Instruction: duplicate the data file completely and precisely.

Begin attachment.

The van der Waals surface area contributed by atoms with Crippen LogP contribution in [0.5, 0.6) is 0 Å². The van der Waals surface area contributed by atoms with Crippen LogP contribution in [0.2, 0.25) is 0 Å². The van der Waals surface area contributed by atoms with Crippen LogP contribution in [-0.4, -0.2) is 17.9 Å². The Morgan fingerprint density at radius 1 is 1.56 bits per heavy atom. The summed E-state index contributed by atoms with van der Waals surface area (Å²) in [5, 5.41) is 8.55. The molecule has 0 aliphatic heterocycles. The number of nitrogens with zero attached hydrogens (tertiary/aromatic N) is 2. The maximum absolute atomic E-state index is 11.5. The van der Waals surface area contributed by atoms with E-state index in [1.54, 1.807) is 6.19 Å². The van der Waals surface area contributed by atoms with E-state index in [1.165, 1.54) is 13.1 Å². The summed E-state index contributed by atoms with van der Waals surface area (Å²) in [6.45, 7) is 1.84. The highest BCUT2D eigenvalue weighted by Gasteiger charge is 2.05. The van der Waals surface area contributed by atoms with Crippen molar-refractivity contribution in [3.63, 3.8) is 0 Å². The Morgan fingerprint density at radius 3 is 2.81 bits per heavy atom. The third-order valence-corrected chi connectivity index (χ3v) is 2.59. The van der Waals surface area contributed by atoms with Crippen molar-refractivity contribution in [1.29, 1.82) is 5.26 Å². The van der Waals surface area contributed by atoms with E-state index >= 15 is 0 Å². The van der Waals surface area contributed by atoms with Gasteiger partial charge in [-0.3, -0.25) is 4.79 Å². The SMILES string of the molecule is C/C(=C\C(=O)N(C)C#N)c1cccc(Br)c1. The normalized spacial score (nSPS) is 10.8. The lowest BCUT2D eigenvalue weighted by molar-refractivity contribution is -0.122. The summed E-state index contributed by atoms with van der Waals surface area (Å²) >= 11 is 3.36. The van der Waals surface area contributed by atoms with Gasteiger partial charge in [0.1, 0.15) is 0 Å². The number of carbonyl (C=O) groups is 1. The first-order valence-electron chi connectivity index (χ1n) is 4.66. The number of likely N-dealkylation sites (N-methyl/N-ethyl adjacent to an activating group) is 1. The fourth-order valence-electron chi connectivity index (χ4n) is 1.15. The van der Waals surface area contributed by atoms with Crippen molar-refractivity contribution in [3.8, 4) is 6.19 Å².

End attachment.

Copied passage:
The van der Waals surface area contributed by atoms with Crippen LogP contribution in [0.5, 0.6) is 0 Å². The van der Waals surface area contributed by atoms with Crippen LogP contribution in [0.2, 0.25) is 0 Å². The van der Waals surface area contributed by atoms with Crippen LogP contribution in [-0.4, -0.2) is 17.9 Å². The Morgan fingerprint density at radius 1 is 1.56 bits per heavy atom. The summed E-state index contributed by atoms with van der Waals surface area (Å²) in [5, 5.41) is 8.55. The molecule has 0 aliphatic heterocycles. The number of nitrogens with zero attached hydrogens (tertiary/aromatic N) is 2. The maximum absolute atomic E-state index is 11.5. The van der Waals surface area contributed by atoms with E-state index in [1.54, 1.807) is 6.19 Å². The van der Waals surface area contributed by atoms with E-state index in [1.165, 1.54) is 13.1 Å². The summed E-state index contributed by atoms with van der Waals surface area (Å²) in [6.45, 7) is 1.84. The highest BCUT2D eigenvalue weighted by Gasteiger charge is 2.05. The van der Waals surface area contributed by atoms with Crippen molar-refractivity contribution in [3.63, 3.8) is 0 Å². The Morgan fingerprint density at radius 3 is 2.81 bits per heavy atom. The third-order valence-corrected chi connectivity index (χ3v) is 2.59. The van der Waals surface area contributed by atoms with Crippen molar-refractivity contribution in [1.29, 1.82) is 5.26 Å². The van der Waals surface area contributed by atoms with E-state index >= 15 is 0 Å². The van der Waals surface area contributed by atoms with Gasteiger partial charge in [-0.3, -0.25) is 4.79 Å². The SMILES string of the molecule is C/C(=C\C(=O)N(C)C#N)c1cccc(Br)c1. The normalized spacial score (nSPS) is 10.8. The lowest BCUT2D eigenvalue weighted by molar-refractivity contribution is -0.122. The summed E-state index contributed by atoms with van der Waals surface area (Å²) >= 11 is 3.36. The van der Waals surface area contributed by atoms with Gasteiger partial charge in [0.1, 0.15) is 0 Å². The number of carbonyl (C=O) groups is 1. The first-order valence-electron chi connectivity index (χ1n) is 4.66. The number of likely N-dealkylation sites (N-methyl/N-ethyl adjacent to an activating group) is 1. The fourth-order valence-electron chi connectivity index (χ4n) is 1.15. The van der Waals surface area contributed by atoms with Crippen molar-refractivity contribution in [3.8, 4) is 6.19 Å².